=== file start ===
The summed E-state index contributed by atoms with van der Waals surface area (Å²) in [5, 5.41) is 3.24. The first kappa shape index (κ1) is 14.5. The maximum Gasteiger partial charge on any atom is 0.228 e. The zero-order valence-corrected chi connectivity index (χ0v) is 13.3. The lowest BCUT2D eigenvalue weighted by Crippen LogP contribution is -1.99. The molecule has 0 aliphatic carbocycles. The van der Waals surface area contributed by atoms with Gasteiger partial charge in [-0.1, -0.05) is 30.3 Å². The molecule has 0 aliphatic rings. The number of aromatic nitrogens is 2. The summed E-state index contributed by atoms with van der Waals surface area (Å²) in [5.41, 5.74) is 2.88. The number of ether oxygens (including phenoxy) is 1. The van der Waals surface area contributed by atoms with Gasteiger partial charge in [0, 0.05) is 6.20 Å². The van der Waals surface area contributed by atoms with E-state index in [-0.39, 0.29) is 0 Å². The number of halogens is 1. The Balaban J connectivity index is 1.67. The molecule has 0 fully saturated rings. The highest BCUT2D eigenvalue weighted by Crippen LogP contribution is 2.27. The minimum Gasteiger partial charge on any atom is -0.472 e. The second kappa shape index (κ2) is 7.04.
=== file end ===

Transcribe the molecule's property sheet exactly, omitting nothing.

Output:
The summed E-state index contributed by atoms with van der Waals surface area (Å²) in [5, 5.41) is 3.24. The first kappa shape index (κ1) is 14.5. The maximum Gasteiger partial charge on any atom is 0.228 e. The zero-order valence-corrected chi connectivity index (χ0v) is 13.3. The lowest BCUT2D eigenvalue weighted by Crippen LogP contribution is -1.99. The molecule has 0 aliphatic carbocycles. The van der Waals surface area contributed by atoms with Gasteiger partial charge in [-0.1, -0.05) is 30.3 Å². The molecule has 0 aliphatic rings. The number of aromatic nitrogens is 2. The summed E-state index contributed by atoms with van der Waals surface area (Å²) in [5.41, 5.74) is 2.88. The number of ether oxygens (including phenoxy) is 1. The van der Waals surface area contributed by atoms with Gasteiger partial charge in [0, 0.05) is 6.20 Å². The van der Waals surface area contributed by atoms with E-state index in [-0.39, 0.29) is 0 Å². The number of halogens is 1. The Balaban J connectivity index is 1.67. The molecule has 0 fully saturated rings. The highest BCUT2D eigenvalue weighted by Crippen LogP contribution is 2.27. The minimum Gasteiger partial charge on any atom is -0.472 e. The second kappa shape index (κ2) is 7.04.